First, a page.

Leaning in and Making Color


It was in the colors. The bluebird sky. The perfectly selected balloons- a gorgeous variety that went beyond the primary colors that make me yawn. The stunning, classic yet playful, tailored clothing. It was bold and bright and felt like a Boden catalog on steroids.

It was in the flying. The magic of being in the sky and floating and flipping around and meeting the gaze of all the people you love, also floating in the sky.

It was in the return to Cherry Tree Lane. There were the blossoms, light and delicate and radiant.

It was in that last moment, with the bicycle riding off with a blue balloon attached, waving goodbye in the breeze- the perfect shade of blue to contrast with the pink cherry blossoms.

We took our family to see Mary Poppins Returns. It was a cold, gray night, the end of December. Once Christmas is over, my heart sinks at least several inches in my chest and the melancholy lodges in my whole aura. I know this sounds dramatic. It FEELS dramatic. And it is truly uncanny how it just happens like this. Every year, without fail.

We loved the whole movie, loved it. Emily Blunt is brilliant and Lin-Manuel Miranda– I mean, for heaven’s sake, he’s an absolute genius. The songs were lovely, the dancing crew of leeries was completely fabulous, the story was tender, the cameos were a hoot, the children were darling (Georgie Banks! Oh my heart.).

But it was that last scene that was transcendent for me.

When we came home I began unloading the dishwasher and declared/asked: “I want my world to look and feel like that. How can I make my world be filled with flying around and balloons?” I was basically serious. I literally wanted to live in that nonsensical magic forever.

“I think you missed the point, Anne,” Taylor lovingly (and slightly incredulously) replied. “They created that color in their minds. Didn’t you notice how the Cherry blossoms suddenly appeared despite the fact that the setting had been dark and dreary for most of the movie? They did that. It wasn’t just suddenly Spring. They made their life magical and colorful.”

It’s like sometimes I’m shocked that I can be so stupid. I have a college degree. I consider myself a smart person. But I basically just missed the point of Mary Poppins.

OK. OK. I get it now and I love it. It’s brilliant! We create the color and the sunshine and the renewal and the imagination and the joy. Yes. YES! But how do I do it? I mean, down to the brass tacks. How do I make my world feel like that in the actual dreary Winter?

I’m on a real mission this January. I have always rather accepted the Winter blues and been so grateful when Spring came and brought me back to life. And, I predict, that no matter what I do, Spring will always be my favorite and will always feel like a life-breathing miracle. But this year I am leaning in to Winter. Way in. I’m filling every week with favorite things. I’m planning a trip to the desert to get some sun on my face. I’m digging into my creative self and demanding it to stretch and perform. I’m letting all sorts of former paradigms shift and move and it feels amazing.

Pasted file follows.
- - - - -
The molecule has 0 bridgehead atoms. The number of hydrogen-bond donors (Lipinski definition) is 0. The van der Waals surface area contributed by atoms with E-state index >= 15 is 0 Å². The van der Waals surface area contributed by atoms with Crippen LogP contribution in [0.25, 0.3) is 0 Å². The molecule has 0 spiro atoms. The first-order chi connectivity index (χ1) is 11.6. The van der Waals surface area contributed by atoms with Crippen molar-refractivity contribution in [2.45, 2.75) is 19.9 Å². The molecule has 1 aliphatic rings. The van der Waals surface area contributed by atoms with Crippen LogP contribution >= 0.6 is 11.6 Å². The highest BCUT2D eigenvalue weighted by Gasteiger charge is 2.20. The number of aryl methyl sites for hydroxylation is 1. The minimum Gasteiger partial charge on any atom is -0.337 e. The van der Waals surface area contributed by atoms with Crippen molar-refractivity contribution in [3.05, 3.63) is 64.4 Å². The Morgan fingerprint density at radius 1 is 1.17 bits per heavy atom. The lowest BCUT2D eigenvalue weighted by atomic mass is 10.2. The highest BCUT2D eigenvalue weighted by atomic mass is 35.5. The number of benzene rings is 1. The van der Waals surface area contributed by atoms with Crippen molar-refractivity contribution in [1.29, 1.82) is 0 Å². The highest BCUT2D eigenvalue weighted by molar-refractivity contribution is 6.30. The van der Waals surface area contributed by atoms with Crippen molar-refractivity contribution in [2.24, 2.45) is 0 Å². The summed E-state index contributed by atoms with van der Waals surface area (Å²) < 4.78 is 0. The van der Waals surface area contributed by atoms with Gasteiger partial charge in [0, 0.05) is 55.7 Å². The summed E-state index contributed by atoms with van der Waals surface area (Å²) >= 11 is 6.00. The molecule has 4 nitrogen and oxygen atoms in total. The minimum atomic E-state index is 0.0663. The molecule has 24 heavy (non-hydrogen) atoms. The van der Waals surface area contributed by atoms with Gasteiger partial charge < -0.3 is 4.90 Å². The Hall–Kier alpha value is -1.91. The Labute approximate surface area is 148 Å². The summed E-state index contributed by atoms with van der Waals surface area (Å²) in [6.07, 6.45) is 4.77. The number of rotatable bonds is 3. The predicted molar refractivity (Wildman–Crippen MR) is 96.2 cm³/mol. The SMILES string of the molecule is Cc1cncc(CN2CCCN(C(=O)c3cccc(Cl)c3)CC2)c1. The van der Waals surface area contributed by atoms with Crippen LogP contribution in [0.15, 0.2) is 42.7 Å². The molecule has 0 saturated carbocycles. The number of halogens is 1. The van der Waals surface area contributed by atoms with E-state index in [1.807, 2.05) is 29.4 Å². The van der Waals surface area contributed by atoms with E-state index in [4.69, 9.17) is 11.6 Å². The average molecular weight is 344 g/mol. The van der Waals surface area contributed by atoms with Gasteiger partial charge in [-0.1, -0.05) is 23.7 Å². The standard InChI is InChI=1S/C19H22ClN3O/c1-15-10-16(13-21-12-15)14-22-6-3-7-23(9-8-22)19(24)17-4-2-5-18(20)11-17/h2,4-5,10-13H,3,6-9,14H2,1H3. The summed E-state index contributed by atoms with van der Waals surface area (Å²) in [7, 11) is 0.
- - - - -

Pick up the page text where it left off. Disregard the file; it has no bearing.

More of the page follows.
It has to be said: although I understand that the color and flying and magic are symbolic– I need some of that in my life in actual, literal forms. Though nature’s colors are dormant, I feel anxious to hang more art in my dining room and paint a visual representation of my New Year’s Goals. Though it is, for many, a time and season for quiet reflection and coziness, I am blasting Freddie Mercury while I wash the dishes and planning a ladies’ dance party. And this morning I flew down my mountain at a seven minute pace– the closest I can get to flying.

Much of life is mundane. It is temporal, repetitive tasks. It is worrying about the budget, trying to decide what to make for dinner, and wondering how in the hell children get so much damn toothpaste all over the bathroom counter. (I used two swears in that sentence for a reason. This toothpaste situation makes steam come out my ears.) But I think life can feel magical if we want it to. I can find the delight in early morning snuggles with my own Georgie. I can find the magic in the taste of the curry we ate last night. In fact, I felt like I was floating when my son came home from school yesterday and announced “I’m learning to manage my time better. I finished my book report at school so I don’t have to do it at home.” (I mean, what?! That was worth at least two of Angela Lansbury’s magical balloons.) Sometimes it will be more literal. My color-obsessed self will demand it. But it really all lies in choice. Do I see the dull or see the bright? Do I settle into apathy or shoot for excitement and change? What do I want my life to look like and how do I make it look that way?

I’m on to you, Winter.

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